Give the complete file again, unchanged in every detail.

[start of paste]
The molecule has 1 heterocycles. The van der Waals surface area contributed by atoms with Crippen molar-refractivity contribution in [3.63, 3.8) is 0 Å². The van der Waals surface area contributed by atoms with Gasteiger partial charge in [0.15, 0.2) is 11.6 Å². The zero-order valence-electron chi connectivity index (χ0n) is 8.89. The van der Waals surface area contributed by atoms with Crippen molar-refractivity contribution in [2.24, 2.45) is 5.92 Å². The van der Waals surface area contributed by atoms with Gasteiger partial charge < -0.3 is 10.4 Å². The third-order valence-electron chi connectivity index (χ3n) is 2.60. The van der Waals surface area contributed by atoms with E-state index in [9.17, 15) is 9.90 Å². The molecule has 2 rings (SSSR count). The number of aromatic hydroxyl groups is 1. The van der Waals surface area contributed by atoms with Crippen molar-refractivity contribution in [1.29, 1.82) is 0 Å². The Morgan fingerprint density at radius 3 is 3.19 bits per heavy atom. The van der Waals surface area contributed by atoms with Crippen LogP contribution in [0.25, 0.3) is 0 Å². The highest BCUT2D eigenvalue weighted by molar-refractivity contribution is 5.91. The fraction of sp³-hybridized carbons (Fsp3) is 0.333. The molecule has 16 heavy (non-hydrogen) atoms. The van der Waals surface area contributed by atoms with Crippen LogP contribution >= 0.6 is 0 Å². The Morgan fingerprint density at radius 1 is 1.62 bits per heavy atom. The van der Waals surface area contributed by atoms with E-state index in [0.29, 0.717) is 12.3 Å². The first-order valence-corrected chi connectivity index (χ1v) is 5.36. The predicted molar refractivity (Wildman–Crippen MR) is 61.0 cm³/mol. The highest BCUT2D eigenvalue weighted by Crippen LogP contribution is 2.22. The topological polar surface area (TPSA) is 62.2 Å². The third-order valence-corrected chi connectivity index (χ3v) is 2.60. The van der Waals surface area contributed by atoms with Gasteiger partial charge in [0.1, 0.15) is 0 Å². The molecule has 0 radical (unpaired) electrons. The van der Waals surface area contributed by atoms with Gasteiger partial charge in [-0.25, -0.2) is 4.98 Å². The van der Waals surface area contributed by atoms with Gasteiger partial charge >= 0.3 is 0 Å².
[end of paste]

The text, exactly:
The molecule has 1 heterocycles. The van der Waals surface area contributed by atoms with Crippen molar-refractivity contribution in [3.63, 3.8) is 0 Å². The van der Waals surface area contributed by atoms with Gasteiger partial charge in [0.15, 0.2) is 11.6 Å². The zero-order valence-electron chi connectivity index (χ0n) is 8.89. The van der Waals surface area contributed by atoms with Crippen molar-refractivity contribution in [2.24, 2.45) is 5.92 Å². The van der Waals surface area contributed by atoms with Gasteiger partial charge < -0.3 is 10.4 Å². The third-order valence-electron chi connectivity index (χ3n) is 2.60. The van der Waals surface area contributed by atoms with E-state index in [9.17, 15) is 9.90 Å². The molecule has 2 rings (SSSR count). The number of aromatic hydroxyl groups is 1. The van der Waals surface area contributed by atoms with Crippen molar-refractivity contribution in [1.29, 1.82) is 0 Å². The Morgan fingerprint density at radius 3 is 3.19 bits per heavy atom. The van der Waals surface area contributed by atoms with Crippen LogP contribution in [0.25, 0.3) is 0 Å². The highest BCUT2D eigenvalue weighted by molar-refractivity contribution is 5.91. The fraction of sp³-hybridized carbons (Fsp3) is 0.333. The molecule has 16 heavy (non-hydrogen) atoms. The van der Waals surface area contributed by atoms with Crippen LogP contribution >= 0.6 is 0 Å². The Morgan fingerprint density at radius 1 is 1.62 bits per heavy atom. The van der Waals surface area contributed by atoms with E-state index in [0.29, 0.717) is 12.3 Å². The first-order valence-corrected chi connectivity index (χ1v) is 5.36. The predicted molar refractivity (Wildman–Crippen MR) is 61.0 cm³/mol. The highest BCUT2D eigenvalue weighted by Crippen LogP contribution is 2.22. The topological polar surface area (TPSA) is 62.2 Å². The third-order valence-corrected chi connectivity index (χ3v) is 2.60. The van der Waals surface area contributed by atoms with Gasteiger partial charge in [0.1, 0.15) is 0 Å². The molecule has 0 radical (unpaired) electrons. The van der Waals surface area contributed by atoms with Gasteiger partial charge in [-0.25, -0.2) is 4.98 Å². The van der Waals surface area contributed by atoms with Gasteiger partial charge >= 0.3 is 0 Å².